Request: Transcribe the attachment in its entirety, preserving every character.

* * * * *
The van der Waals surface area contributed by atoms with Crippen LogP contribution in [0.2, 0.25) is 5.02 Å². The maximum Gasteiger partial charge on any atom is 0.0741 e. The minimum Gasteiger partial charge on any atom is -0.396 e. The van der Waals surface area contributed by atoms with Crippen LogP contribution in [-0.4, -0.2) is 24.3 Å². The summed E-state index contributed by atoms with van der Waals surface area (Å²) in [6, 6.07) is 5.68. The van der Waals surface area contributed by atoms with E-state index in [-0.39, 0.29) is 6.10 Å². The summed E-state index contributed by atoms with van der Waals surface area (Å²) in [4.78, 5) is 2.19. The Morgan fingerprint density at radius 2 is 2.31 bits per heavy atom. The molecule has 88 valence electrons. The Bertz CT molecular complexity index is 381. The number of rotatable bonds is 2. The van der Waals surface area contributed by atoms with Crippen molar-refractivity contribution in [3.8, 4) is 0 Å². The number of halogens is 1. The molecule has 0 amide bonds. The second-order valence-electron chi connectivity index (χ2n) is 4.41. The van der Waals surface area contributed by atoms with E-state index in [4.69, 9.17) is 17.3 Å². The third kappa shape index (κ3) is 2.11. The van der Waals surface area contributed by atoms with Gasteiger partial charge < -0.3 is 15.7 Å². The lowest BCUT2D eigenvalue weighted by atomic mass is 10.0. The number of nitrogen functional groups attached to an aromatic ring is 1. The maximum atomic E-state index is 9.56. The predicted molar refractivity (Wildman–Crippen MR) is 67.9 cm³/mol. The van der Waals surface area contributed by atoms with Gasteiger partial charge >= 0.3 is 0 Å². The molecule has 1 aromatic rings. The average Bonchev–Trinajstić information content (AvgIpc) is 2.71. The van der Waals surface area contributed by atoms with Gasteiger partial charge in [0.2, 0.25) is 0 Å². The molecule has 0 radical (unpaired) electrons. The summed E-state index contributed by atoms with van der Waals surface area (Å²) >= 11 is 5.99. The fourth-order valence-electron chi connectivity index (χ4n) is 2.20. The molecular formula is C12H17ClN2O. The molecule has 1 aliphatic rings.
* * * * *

The van der Waals surface area contributed by atoms with Crippen LogP contribution in [0.2, 0.25) is 5.02 Å². The maximum Gasteiger partial charge on any atom is 0.0741 e. The minimum Gasteiger partial charge on any atom is -0.396 e. The van der Waals surface area contributed by atoms with Crippen LogP contribution in [-0.4, -0.2) is 24.3 Å². The summed E-state index contributed by atoms with van der Waals surface area (Å²) in [6, 6.07) is 5.68. The van der Waals surface area contributed by atoms with E-state index in [-0.39, 0.29) is 6.10 Å². The summed E-state index contributed by atoms with van der Waals surface area (Å²) in [4.78, 5) is 2.19. The Morgan fingerprint density at radius 2 is 2.31 bits per heavy atom. The molecule has 88 valence electrons. The Bertz CT molecular complexity index is 381. The number of rotatable bonds is 2. The van der Waals surface area contributed by atoms with Crippen molar-refractivity contribution in [3.8, 4) is 0 Å². The number of halogens is 1. The molecule has 0 amide bonds. The second-order valence-electron chi connectivity index (χ2n) is 4.41. The van der Waals surface area contributed by atoms with E-state index in [4.69, 9.17) is 17.3 Å². The third kappa shape index (κ3) is 2.11. The van der Waals surface area contributed by atoms with Gasteiger partial charge < -0.3 is 15.7 Å². The lowest BCUT2D eigenvalue weighted by atomic mass is 10.0. The number of nitrogen functional groups attached to an aromatic ring is 1. The maximum atomic E-state index is 9.56. The predicted molar refractivity (Wildman–Crippen MR) is 67.9 cm³/mol. The van der Waals surface area contributed by atoms with Gasteiger partial charge >= 0.3 is 0 Å². The molecule has 1 aromatic rings. The average Bonchev–Trinajstić information content (AvgIpc) is 2.71. The van der Waals surface area contributed by atoms with Gasteiger partial charge in [0.2, 0.25) is 0 Å². The molecule has 0 radical (unpaired) electrons. The summed E-state index contributed by atoms with van der Waals surface area (Å²) >= 11 is 5.99. The fourth-order valence-electron chi connectivity index (χ4n) is 2.20. The molecular formula is C12H17ClN2O. The molecule has 1 aliphatic rings.